They make an odd pair, the Premiership and the khat plant, and yet the two have a similar impact in the Horn of Africa.
The televised matches of the English football competition offer a shared euphoria, while chewing the glossy green leaves of the plant, which grows on the region’s hills, gives an amphetamine-like buzz. Both offer succor to those who are unemployed or have dull jobs and can afford to do little else.
This role as an opiate of the masses suits governments just fine. Boredom – and the space it creates for thoughts of dissent and vexation – carries serious socio-political implications. It helps drive migration toward Europe and ferment civic unrest, as seen during the past year in Ethiopia, which remains in a state of emergency.
This boredom is all the more wounding nowadays because of the glittering worlds presented by the internet on smartphones. The contrasts couldn’t be sharper.
“Five years ago, people in rural Ethiopia didn’t know what was happening in Addis Ababa,” says Yves-Marie Stranger, a tour guide, translator and editor who was based in Ethiopia for 15 years and recently released the book Ethiopia: Through Writers’ Eyes. “Now they turn on their TVs and phones and know.”
In Ethiopia locals joke that the government, renowned for meddling and micromanagement, won’t interfere with the dive bars televising sports channels and the khat houses that proliferate across the capital, Addis Ababa. It wants the populace to think about less weighty matters.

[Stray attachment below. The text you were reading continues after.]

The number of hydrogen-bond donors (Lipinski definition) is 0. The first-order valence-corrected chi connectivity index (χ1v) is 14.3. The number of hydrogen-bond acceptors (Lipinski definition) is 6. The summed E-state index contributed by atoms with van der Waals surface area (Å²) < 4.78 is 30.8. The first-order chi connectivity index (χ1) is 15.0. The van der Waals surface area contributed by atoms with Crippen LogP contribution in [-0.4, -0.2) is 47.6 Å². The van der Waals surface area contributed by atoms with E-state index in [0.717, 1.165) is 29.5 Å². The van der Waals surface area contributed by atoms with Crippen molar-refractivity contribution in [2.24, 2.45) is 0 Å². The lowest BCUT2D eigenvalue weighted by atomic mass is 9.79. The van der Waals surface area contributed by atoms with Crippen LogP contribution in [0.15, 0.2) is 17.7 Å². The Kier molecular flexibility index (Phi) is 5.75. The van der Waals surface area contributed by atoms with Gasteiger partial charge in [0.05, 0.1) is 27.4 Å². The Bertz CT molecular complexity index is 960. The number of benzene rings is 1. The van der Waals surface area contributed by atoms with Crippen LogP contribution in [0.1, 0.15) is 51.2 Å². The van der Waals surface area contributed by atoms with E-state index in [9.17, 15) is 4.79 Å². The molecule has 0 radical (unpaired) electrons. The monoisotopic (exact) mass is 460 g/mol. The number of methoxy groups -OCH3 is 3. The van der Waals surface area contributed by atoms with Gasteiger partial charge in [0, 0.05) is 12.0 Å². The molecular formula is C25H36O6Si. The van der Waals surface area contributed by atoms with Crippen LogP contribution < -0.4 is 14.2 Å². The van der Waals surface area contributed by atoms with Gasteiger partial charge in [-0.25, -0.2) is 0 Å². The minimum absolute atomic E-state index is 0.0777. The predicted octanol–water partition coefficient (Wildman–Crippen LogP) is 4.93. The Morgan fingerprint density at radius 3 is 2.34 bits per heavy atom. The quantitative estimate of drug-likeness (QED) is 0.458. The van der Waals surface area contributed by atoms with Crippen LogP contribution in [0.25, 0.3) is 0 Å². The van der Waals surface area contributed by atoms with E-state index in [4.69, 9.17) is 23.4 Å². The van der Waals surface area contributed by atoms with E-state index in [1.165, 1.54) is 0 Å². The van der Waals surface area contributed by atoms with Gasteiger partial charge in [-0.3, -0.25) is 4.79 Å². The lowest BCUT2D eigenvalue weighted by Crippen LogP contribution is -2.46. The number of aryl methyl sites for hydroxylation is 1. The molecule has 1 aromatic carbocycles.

Whether in Ethiopia, Djibouti or Somalia, across the Horn of Africa it is the same story. There are satellite dishes in the roughest corners of towns and poverty is no longer a barrier to owning a smartphone or accessing the internet.
Stratospheric levels of unemployment don’t help. Djibouti has an unemployment rate of nearly 60%. In Somaliland it’s around 52%, with youth unemployment a whopping 75%.
At 17%, Ethiopia has a much lower rate, but this translates into the biggest problem due to the size of its population, which will soon surpass 100m. Meanwhile, having a job in this part of the world is often scant consolation.
In the duty-free zone of Addis Ababa’s Bole International Airport, the dead eyes of the listless female shop assistants say it all. Utter boredom, if not despair.
They’re far from alone. Men split large rocks into smaller pieces under the sun, constructing pavements. Others cluster on street corners, each carrying a rusty tool, hoping to be hired for the day on some construction project for about $3.
Meanwhile, no correlation exists between earning capacity and spiraling prices in Ethiopia’s developing economy. People just have to work out the riddle. Job satisfaction isn’t a concept for the majority. Neither is disposable income.
“There are not enough jobs for people, and salaries aren’t keeping up with inflation,” says Tesfay, a tour guide in the scenic Ethiopian lakeside town of Bahir Dar, which experienced serious unrest during the summer of 2016. “After increasing rents, food prices and transport costs, people have no money left.”
On top of all this, people have to face the obstacles that remain stubbornly entrenched in many African countries: total inertia in governmental and administrative departments, the undercurrent of corruption and nepotism, and Orwellian bureaucracy at every turn.
Foreigners living in countries like Ethiopia and pummeled by such frustrations have a release valve – they can fly out for a break.